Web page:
Tag Archives: federal government

Is the United States a failed country?

by Nathaniel Smith, Politics: A View from West Chester, July 4, 2016

That term “failed state” (I prefer “country”*) is often tossed around in news reports to describe other countries, the most dramatic of which are predominantly Muslim countries like Iraq, Afghanistan, Somalia, Syria, and Pakistan (one of the three pieces of what was one country on independence from Britain).

Then there is Latin America, where two of many examples are Venezuela (an example of pure government incompetence leading to breakdown in vital services and widespread starvation) and Brazil (whose infrastructure and services are collapsing under corruption, impeachments, and the 2016 Olympics).

You know: countries with governments that can’t govern, countries riven by ethnic and ideological strife and about to fall apart, countries with leaders on the take and huge gaps between the wealthy and the impoverished, countries whose citizens can’t get along because they lack the long tradition of respectful democracy founded long ago in Europe, of which it is accepted wisdom that we are the greatest exemplar.

And Europe? Come to think of it, Germany was split in two states after World War II. Czechoslovakia split into two parts and Yugoslavia into, eventually, seven. The USSR collapsed into its 15 constituent republics. Belgium periodically looks like the Flemish and French speakers are breaking up. The UK again is threatened by possible Scottish independence and Spain by the long-standing Catalan and Basque independence movements. And Greece, the birthplace of democracy, has been undergoing a bit of turmoil itself recently….

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Filed under History, Nathaniel Smith, National govt & politics

The Constitutional Woes of American Democracy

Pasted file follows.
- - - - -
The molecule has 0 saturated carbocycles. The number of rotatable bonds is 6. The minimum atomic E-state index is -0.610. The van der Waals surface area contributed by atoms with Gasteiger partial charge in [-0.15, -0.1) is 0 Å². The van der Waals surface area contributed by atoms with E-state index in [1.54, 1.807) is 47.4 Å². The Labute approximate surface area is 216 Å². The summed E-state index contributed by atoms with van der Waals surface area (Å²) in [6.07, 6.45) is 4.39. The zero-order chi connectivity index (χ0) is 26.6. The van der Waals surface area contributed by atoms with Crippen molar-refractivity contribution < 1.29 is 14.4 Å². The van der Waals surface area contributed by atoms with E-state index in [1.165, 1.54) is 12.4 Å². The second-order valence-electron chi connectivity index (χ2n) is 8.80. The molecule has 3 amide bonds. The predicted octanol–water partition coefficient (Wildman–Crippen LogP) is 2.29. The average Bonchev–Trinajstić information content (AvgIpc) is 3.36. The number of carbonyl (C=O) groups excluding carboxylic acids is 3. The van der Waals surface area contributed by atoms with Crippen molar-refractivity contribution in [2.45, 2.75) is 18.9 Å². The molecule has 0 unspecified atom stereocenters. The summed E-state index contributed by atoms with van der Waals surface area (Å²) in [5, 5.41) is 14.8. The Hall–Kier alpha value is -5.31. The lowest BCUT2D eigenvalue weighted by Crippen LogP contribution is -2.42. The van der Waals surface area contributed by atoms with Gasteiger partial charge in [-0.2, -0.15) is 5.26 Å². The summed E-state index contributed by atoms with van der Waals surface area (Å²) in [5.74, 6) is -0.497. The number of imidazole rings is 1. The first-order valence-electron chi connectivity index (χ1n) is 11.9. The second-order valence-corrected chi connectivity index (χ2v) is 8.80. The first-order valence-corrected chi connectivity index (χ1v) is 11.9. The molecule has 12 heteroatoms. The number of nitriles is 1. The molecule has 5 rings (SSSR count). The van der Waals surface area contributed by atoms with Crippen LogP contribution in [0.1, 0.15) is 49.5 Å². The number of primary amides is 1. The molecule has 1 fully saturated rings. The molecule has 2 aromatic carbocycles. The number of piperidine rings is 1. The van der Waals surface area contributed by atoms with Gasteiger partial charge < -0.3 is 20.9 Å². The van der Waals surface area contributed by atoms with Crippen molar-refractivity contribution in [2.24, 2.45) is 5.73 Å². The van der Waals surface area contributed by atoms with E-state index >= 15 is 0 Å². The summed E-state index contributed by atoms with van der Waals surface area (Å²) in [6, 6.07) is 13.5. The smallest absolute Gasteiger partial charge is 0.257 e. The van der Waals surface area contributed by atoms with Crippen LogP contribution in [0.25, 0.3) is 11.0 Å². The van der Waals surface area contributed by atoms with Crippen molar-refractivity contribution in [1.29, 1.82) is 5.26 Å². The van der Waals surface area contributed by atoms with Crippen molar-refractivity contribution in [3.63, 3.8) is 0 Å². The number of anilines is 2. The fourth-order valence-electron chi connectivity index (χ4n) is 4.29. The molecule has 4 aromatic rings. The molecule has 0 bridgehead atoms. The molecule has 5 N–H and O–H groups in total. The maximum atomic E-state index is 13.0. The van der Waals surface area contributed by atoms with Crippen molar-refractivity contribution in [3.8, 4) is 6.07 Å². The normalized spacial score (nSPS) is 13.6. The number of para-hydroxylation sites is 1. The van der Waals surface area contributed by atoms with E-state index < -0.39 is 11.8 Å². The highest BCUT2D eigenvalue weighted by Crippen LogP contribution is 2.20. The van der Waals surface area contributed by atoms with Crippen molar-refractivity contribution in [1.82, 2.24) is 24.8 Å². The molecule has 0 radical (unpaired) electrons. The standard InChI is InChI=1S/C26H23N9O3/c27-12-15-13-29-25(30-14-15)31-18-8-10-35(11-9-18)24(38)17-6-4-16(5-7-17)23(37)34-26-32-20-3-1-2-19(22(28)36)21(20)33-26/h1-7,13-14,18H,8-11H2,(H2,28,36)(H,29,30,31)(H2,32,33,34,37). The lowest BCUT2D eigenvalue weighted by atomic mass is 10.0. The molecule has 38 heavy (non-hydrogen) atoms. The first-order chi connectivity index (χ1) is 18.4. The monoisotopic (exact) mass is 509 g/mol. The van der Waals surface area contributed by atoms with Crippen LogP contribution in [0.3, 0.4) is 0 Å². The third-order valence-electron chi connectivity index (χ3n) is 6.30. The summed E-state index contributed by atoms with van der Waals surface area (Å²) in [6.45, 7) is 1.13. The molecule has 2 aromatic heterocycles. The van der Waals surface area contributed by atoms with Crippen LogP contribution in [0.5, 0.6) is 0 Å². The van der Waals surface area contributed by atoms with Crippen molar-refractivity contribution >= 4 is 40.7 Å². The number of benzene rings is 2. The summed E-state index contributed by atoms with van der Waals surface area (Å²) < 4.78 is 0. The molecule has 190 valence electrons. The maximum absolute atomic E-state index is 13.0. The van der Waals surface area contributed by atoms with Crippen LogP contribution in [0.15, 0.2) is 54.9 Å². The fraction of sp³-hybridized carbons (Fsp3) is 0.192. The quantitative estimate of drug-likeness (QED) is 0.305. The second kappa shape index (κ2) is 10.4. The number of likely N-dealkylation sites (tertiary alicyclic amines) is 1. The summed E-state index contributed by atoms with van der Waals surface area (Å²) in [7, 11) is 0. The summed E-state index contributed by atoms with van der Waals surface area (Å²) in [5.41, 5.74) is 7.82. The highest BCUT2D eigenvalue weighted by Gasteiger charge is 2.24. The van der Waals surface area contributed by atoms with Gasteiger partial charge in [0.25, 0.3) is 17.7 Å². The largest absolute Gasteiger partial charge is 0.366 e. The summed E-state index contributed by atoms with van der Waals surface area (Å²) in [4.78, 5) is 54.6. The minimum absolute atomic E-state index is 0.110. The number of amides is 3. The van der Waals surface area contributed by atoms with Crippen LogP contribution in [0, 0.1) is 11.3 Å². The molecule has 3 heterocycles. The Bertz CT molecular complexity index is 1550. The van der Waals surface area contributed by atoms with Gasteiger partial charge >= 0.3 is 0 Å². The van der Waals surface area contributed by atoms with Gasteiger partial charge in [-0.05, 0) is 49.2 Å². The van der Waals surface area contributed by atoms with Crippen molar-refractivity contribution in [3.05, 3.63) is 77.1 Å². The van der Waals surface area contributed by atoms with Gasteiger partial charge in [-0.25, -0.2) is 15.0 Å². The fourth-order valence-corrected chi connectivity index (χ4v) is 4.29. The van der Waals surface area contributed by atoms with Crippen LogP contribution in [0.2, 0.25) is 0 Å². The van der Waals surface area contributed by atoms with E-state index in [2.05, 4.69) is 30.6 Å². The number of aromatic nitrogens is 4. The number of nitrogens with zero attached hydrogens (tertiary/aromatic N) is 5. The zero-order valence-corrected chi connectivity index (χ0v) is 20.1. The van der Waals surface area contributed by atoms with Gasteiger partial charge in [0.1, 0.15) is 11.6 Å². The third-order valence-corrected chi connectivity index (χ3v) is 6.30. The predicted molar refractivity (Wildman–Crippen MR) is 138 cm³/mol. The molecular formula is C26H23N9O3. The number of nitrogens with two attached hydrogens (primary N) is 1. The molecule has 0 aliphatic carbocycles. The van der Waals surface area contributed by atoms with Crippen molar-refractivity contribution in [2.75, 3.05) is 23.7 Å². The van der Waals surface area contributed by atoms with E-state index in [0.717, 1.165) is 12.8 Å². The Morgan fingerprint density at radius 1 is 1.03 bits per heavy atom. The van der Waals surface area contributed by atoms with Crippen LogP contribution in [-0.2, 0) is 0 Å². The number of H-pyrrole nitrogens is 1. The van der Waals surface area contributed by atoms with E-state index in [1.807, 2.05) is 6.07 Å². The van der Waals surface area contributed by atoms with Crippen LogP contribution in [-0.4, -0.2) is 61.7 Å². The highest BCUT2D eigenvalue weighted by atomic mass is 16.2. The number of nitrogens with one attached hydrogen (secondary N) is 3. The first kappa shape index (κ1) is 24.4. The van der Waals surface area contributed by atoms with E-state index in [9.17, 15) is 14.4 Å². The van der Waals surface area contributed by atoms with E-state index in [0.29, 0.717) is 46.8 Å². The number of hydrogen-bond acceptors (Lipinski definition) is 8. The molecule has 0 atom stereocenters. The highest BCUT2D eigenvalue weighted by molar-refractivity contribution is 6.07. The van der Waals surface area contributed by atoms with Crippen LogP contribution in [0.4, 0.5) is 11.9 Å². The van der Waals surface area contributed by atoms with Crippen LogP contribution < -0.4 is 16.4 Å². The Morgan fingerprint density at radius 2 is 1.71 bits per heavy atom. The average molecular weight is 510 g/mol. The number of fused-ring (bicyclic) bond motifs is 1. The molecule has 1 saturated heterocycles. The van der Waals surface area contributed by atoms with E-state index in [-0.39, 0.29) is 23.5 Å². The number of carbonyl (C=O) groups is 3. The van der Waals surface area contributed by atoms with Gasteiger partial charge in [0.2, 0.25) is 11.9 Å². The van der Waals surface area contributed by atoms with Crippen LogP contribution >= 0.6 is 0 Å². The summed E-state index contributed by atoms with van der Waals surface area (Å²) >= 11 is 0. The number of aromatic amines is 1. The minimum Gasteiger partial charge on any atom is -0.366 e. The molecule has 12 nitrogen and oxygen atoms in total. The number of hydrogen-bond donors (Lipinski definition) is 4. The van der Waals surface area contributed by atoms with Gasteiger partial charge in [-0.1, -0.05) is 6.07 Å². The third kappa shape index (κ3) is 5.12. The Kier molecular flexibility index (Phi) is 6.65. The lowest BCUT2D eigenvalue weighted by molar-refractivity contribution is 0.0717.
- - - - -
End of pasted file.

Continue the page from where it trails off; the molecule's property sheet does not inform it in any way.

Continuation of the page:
by Roger Cohen, Autokthonous, 2/10/14

Of all the myriad public-policy problem facing the country, there is probably broad consensus that the very worst of them is the corruption of our elections and officeholders by the ceaseless orgy of political fundraising and contributions.

The 1974 reforms enacted by Congress in the shadow of Watergate only served to prove conclusively the law of unintended consequences that result when trying to separate thirsty politicians from their supply of mother’s milk.

And the horrible irony of the mess is that it is a direct outgrowth of our most cherished and fundamental constitutional principle: the freedom of speech — or at least as it is understood by the constitutional interpreters who sit on the Supreme Court.

Since the High Court’s five-to-four decision in 2010 in Citizens United v FEC, ending the ban on corporate independent political expenditures, political spending has exploded, turning what had already become a permanent campaign into a full-time fever of nearly election-eve frenzy.

Political communication now is as much driven by Super-PACs and a new structure called “Hybrid PACs” (combining traditional Political Action Committee direct support to candidates with the independence of Super-PACS, all under one roof), and untraceable “Dark Money,” that the politicians themselves — always so eager to collect — find they’ve lost control of the process.

The effect of so much independent cash flooding the marketplace of debate, said Philadelphia elections law attorney Adam C. Bonin, has been “to destabilize the parties as a mediating influence and to shift the center of gravity to outside the party structure.”

Bonin, at a presentation last weekend in Hershey, Pa. on campaign finance post-Citizens United, said he foresees even greater disruption ahead. The 2010 decision of the DC Circuit in SpeechNow.org v FEC “takes Citizens United to its extreme,” Bonin said, holding that “if [under Citizens United] it’s not corrupting for one corporation to do independent expenditures, it can’t be corrupting for a lot of them to join together to do it.”

Currently only binding in the District of Columbia, SpeechNow portends an environment where independent political spending enlarges to a scale approaching the economy of medium-sized countries like Chile or Malaysia.

“The next earthquake,” Bonin said, is likely to be McCutcheon v FEC, now awaiting Supreme Court decision, which challenges aggregate limits on individual contributions to political parties and candidates for office….

continue reading at Autokthonous

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Filed under Election rights and laws